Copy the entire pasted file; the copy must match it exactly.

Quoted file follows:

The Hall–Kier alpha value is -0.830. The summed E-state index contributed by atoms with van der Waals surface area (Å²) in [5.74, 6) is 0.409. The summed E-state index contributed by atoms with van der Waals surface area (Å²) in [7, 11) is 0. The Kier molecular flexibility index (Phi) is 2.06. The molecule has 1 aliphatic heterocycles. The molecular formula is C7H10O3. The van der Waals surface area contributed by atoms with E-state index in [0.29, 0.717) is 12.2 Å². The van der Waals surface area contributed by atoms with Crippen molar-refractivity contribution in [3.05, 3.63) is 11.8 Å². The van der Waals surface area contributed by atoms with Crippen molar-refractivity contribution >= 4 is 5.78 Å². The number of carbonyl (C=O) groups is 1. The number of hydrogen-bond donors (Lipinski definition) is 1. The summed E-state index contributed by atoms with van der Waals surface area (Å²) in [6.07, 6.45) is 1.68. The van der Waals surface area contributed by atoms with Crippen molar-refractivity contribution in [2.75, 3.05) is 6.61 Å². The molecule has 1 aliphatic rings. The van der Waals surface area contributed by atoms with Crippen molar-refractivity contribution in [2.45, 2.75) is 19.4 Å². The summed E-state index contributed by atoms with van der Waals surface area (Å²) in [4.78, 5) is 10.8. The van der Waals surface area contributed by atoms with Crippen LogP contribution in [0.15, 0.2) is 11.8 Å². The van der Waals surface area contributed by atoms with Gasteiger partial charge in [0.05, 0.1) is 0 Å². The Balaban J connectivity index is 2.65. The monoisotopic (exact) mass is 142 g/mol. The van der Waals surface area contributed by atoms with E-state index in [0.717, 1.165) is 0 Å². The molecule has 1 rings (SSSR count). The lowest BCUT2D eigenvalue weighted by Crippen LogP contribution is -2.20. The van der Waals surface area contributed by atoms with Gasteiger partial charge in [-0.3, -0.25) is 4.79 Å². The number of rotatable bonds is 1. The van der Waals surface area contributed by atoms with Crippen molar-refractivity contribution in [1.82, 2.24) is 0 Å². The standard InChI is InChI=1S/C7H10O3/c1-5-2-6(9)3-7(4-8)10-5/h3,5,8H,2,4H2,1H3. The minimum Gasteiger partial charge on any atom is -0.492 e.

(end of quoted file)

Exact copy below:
The Hall–Kier alpha value is -0.830. The summed E-state index contributed by atoms with van der Waals surface area (Å²) in [5.74, 6) is 0.409. The summed E-state index contributed by atoms with van der Waals surface area (Å²) in [7, 11) is 0. The Kier molecular flexibility index (Phi) is 2.06. The molecule has 1 aliphatic heterocycles. The molecular formula is C7H10O3. The van der Waals surface area contributed by atoms with E-state index in [0.29, 0.717) is 12.2 Å². The van der Waals surface area contributed by atoms with Crippen molar-refractivity contribution in [3.05, 3.63) is 11.8 Å². The van der Waals surface area contributed by atoms with Crippen molar-refractivity contribution >= 4 is 5.78 Å². The number of carbonyl (C=O) groups is 1. The number of hydrogen-bond donors (Lipinski definition) is 1. The summed E-state index contributed by atoms with van der Waals surface area (Å²) in [6.07, 6.45) is 1.68. The van der Waals surface area contributed by atoms with Crippen molar-refractivity contribution in [2.75, 3.05) is 6.61 Å². The molecule has 1 aliphatic rings. The van der Waals surface area contributed by atoms with Crippen molar-refractivity contribution in [2.45, 2.75) is 19.4 Å². The summed E-state index contributed by atoms with van der Waals surface area (Å²) in [4.78, 5) is 10.8. The van der Waals surface area contributed by atoms with Crippen LogP contribution in [0.15, 0.2) is 11.8 Å². The van der Waals surface area contributed by atoms with Gasteiger partial charge in [0.05, 0.1) is 0 Å². The Balaban J connectivity index is 2.65. The monoisotopic (exact) mass is 142 g/mol. The van der Waals surface area contributed by atoms with E-state index in [0.717, 1.165) is 0 Å². The molecule has 1 rings (SSSR count). The lowest BCUT2D eigenvalue weighted by Crippen LogP contribution is -2.20. The van der Waals surface area contributed by atoms with Gasteiger partial charge in [-0.3, -0.25) is 4.79 Å². The number of rotatable bonds is 1. The van der Waals surface area contributed by atoms with Crippen molar-refractivity contribution in [1.82, 2.24) is 0 Å². The standard InChI is InChI=1S/C7H10O3/c1-5-2-6(9)3-7(4-8)10-5/h3,5,8H,2,4H2,1H3. The minimum Gasteiger partial charge on any atom is -0.492 e.